The application of evolutionary and ecological principles to cancer prevention and treatment, as well as recognising cancer as a selection force in nature, has gained impetus over the last 50 years.

Following the initial theoretical approaches that combined knowledge from interdisciplinary fields, it became clear that using the eco‐evolutionary framework is of key importance to understand cancer. We are now at a pivotal point where accumulating evidence start to steer the future directions of the discipline and allow us to underpin the key challenges that remains to be addressed.

Here, we aim to assess current advancements in the field, and to suggest future directions for research. First, we summarize cancer research areas that, so far, have assimilated ecological and evolutionary principles into their approaches and illustrate of their key importance.

Then, we assembled 33 experts and identified 84 key questions, organized around nine major themes, to pave the foundations for research to come. We highlight the urgent need for broadening the portfolio of research directions to stimulate novel approaches at the interface of oncology and ecological and evolutionary sciences.

We conclude that progressive and efficient cross‐disciplinary collaborations that draw on the expertise of the fields of ecology, evolution and cancer are essential in order to efficiently address current and future questions about cancer.

Transmissible cancers in mammals and bivalves: How many examples are there?

Predictions indicate widespread occurrence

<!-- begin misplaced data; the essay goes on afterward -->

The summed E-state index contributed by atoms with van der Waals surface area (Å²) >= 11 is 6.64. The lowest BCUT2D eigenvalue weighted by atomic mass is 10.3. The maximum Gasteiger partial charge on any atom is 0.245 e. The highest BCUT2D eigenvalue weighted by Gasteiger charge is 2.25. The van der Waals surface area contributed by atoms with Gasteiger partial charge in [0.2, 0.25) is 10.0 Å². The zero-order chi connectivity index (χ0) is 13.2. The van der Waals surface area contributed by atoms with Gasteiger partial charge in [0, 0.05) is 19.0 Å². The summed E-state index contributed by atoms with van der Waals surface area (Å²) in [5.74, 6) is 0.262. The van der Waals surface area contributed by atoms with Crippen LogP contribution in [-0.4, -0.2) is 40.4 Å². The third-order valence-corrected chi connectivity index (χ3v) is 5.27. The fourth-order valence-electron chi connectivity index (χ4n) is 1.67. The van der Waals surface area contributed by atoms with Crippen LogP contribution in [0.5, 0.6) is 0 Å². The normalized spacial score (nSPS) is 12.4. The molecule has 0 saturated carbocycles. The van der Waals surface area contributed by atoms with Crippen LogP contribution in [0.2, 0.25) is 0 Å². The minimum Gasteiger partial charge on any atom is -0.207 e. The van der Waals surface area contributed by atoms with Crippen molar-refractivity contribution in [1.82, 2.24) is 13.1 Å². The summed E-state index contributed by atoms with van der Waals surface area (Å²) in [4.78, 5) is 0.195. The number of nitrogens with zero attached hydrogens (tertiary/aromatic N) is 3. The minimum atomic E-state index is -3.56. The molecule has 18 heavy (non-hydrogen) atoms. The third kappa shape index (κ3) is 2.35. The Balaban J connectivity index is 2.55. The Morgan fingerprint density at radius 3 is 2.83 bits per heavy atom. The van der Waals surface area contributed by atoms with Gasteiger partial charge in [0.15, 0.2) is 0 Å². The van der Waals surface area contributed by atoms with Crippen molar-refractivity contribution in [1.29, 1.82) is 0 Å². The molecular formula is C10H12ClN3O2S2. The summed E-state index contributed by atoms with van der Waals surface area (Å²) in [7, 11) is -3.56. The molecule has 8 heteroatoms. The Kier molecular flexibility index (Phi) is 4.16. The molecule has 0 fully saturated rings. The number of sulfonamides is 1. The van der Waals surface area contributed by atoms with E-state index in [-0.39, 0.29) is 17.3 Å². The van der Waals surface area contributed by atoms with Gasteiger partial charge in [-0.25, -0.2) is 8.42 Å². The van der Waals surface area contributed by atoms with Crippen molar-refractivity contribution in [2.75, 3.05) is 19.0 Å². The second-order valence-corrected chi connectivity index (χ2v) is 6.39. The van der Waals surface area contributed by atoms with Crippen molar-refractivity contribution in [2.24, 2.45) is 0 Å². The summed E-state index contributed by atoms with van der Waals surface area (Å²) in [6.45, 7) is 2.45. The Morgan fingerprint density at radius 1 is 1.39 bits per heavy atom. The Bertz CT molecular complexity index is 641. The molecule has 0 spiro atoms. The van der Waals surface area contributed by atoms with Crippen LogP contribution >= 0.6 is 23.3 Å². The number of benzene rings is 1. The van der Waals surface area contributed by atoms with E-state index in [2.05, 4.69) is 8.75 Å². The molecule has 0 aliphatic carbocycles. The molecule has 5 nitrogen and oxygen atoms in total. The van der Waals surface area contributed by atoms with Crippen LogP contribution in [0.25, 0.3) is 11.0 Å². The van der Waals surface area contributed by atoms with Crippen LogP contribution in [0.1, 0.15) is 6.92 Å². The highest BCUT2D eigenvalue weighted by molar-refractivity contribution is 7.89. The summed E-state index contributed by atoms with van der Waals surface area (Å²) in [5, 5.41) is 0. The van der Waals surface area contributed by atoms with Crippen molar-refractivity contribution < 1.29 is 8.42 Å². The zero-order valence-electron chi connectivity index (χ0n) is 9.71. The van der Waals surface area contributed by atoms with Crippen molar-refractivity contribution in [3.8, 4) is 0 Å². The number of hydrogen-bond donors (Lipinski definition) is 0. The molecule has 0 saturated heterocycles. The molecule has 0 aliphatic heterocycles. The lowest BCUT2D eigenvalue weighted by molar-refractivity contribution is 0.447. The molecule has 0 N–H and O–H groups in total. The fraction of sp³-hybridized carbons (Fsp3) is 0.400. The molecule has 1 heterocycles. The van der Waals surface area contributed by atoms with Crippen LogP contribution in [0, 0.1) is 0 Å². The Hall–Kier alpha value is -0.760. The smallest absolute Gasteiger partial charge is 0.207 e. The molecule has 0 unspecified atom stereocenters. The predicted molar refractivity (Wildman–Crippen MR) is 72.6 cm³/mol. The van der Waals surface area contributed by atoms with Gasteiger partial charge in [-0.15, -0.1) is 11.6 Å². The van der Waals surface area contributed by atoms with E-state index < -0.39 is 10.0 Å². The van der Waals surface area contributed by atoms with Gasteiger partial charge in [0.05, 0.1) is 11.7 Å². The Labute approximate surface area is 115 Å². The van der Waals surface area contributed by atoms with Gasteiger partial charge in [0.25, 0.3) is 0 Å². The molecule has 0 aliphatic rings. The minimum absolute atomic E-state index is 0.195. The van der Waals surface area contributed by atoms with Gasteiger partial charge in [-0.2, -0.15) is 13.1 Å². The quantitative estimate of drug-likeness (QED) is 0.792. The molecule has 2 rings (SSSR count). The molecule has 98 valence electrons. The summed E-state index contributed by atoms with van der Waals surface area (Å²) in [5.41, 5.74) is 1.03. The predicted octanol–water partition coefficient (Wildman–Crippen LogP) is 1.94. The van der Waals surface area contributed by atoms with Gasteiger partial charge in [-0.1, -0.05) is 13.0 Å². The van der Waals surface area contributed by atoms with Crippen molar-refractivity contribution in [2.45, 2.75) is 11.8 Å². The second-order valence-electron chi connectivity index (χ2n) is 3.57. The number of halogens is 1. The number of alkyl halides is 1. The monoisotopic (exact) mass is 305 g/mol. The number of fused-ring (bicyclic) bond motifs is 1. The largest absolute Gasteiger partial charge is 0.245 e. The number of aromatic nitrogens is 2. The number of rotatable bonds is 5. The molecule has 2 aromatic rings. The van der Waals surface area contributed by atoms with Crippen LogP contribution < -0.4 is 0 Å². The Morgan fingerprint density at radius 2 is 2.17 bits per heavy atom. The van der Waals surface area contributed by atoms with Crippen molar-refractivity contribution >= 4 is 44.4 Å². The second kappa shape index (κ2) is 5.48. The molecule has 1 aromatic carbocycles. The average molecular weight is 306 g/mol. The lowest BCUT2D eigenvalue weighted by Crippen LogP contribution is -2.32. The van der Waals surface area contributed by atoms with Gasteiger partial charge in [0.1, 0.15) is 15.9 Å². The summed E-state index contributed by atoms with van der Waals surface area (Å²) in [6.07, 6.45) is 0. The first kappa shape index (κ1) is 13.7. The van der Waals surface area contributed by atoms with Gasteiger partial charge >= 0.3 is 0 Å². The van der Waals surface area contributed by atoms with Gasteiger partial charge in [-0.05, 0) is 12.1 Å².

Authors: Antoine M. Dujon; Georgina Bramwell; Benjamin Roche; Frédéric Thomas & Beata Ujvari

Source: BioEssays (NOV 2020)

Brief summary of the paper:

Transmissible cancers are elusive and understudied parasitic life forms caused by malignant clonal cells (nine lineages are known so far). They emerge by completing sequential steps that include breaking cell cooperation, evade anti‐cancer defences and shedding cells to infect new hosts. Transmissible cancers impair host fitness, and their importance as selective force is likely largely underestimated. It is, therefore, crucial to determine how common they might be in the wild.

Here, we draw a parallel between the steps required for a transmissible cancer to emerge and the steps required for an intelligent civilisation to emerge in the Milky Way using a modified Drake equation. Using numerical analyses, we estimate the potential number of extant marine and bivalve species in which transmissible cancers might exist.

Our results suggest that transmissible cancers are more common than expected, and that new lineages can be found by screening a large number of species.

Do malignant cells sleep at night?

Authors: Luis Enrique Cortés-Hernández, Zahra Eslami-S, Antoine M. Dujon, Mathieu Giraudeau, Beata Ujvari, Frédéric Thomas & Catherine Alix-Panabières

Source: Genome Biology (NOV 2020)

Brief summary of the paper:

Biological rhythms regulate the biology of most, if not all living creatures, from whole organisms to their constitutive cells, their microbiota, and also parasites.

Here, we present the hypothesis that internal and external ecological variations induced by biological cycles also influence or are exploited by cancer cells, especially by circulating tumor cells, the key players in the metastatic cascade.

We then discuss the possible clinical implications of the effect of biological cycles on cancer progression, and how they could be exploited to improve and standardize methods used in the liquid biopsy field.